The boat was a huge sailboat, and the sails on it whipped as loud as Mammy’s awnings on the front porch when a storm was coming. There were ropes as prickly as Pappy’s arms, twisted like Mighty Fine donuts but as long as a whole block on Perry Street. Men with straight backs walked on the ship, taking long slow steps, wearing dark blue coats with shiny buttons down the front of them and cornered hats like she had never seen. And, the floor was bare wood under their buckled shoes.

*   *   *   *   *

Daddy was bon heah, he said. He was a little boy from Boston. He never knew his mum, or his father. His Uncle Gabriel would let him visit once in awhile. “Wall-yo! Come uppa downstauhs an’ bring a peecha wine!” Hah, hahhhh! Daddy laughed. Mum looked at Daddy. They smiled, and were quiet.

Then, they got in the car, and headed to Aunt Frances and Uncle Al’s house in Springfield. The house was grey, and the whole porch was made of the same grey wood. The wood moved under their feet as they crossed to the front door. Inside, Uncle Al was tall and silent, and Aunt Frances ran to the door, rocking from foot to foot as she stretched out her arms to pull everybody close.

Aunt Frances was dark, like Daddy, and funny. Her fingers were long, and she touched everyone’s faces with her hands. Uncle Al stood, next to the refrigerator, looking out from his twinkling eyes while Aunt Frances stirred the ziti in the big pot. Ziti was different from the rigatoni Daddy liked for suppah, and Aunt Frances had meat in her sauce.

She clamored up to watch the ziti simmer in the pot. Aunt Frances took her into her lap, to hug her and smooth her hair and give her a little taste of ziti. Uncle Al wanted to show everyone a trick. Eyes closed. Eyes open, and a piece of candy in his hands appeared. She saw that Uncle Al was missing the first part of his middle finger. She asked Uncle Al what happened to his finger. He said that he played clarinet in Artie Shaw’s band, but his finger got caught in a machine at the shop, and he had to stop playing clarinet. So, now, he did magic tricks. And, his eyes twinkled when he said it.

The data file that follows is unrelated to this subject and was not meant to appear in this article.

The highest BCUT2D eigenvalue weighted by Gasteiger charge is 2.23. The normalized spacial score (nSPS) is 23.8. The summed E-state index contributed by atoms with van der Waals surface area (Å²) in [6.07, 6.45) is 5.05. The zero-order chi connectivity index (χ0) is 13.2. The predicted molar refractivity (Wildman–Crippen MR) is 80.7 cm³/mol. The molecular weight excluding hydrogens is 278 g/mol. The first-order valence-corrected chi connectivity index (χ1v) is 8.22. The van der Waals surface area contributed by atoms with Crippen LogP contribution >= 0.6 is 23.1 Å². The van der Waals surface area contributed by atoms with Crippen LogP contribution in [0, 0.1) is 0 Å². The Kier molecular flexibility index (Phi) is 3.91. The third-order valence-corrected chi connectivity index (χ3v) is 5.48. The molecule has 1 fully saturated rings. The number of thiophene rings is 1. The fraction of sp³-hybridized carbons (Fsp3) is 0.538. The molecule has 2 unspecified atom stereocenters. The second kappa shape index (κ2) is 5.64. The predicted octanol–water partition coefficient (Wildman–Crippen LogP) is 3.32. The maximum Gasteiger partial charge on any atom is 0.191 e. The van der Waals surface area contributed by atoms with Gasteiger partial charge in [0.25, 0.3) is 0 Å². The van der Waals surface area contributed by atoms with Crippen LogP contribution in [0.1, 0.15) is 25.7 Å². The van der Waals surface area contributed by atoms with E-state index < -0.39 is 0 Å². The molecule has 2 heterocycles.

*   *   *   *   *   *  *

They were in Boston for five days that summer. This was the first and last time. The only vacation the family ever took together that she could remember. Aunt Frances would come to visit seven years later, and one more time until she and Uncle Al moved to Fort Lauderdale. They never saw The Walter E. Fernald School where Daddy grew up, or Mrs. Bracchi’s house where Aunt Frances had lived, or Uncle Tom’s, either. But, they’d been to Boston. And, now they knew.

They knew how to make ziti with meat sauce. They knew the smell of real wood, that the streets could be made of brick, and that some peoples’ houses could live longer than the people in them. They knew how teapots were made, and where the biggest ships sailed. And, she knew where her Daddy had come from.

*   *   *   *   *   *

Many years later, she went back to Boston. Once, with her then-husband, and again by way of Harvard Square.

But, her father still calls her, from the depths of his childhood. She feels his hands on her face, and she wants so to answer.





© Ruth Ann Scanzillo

3/3/15  all rights reserved. Not yah story, not yah right.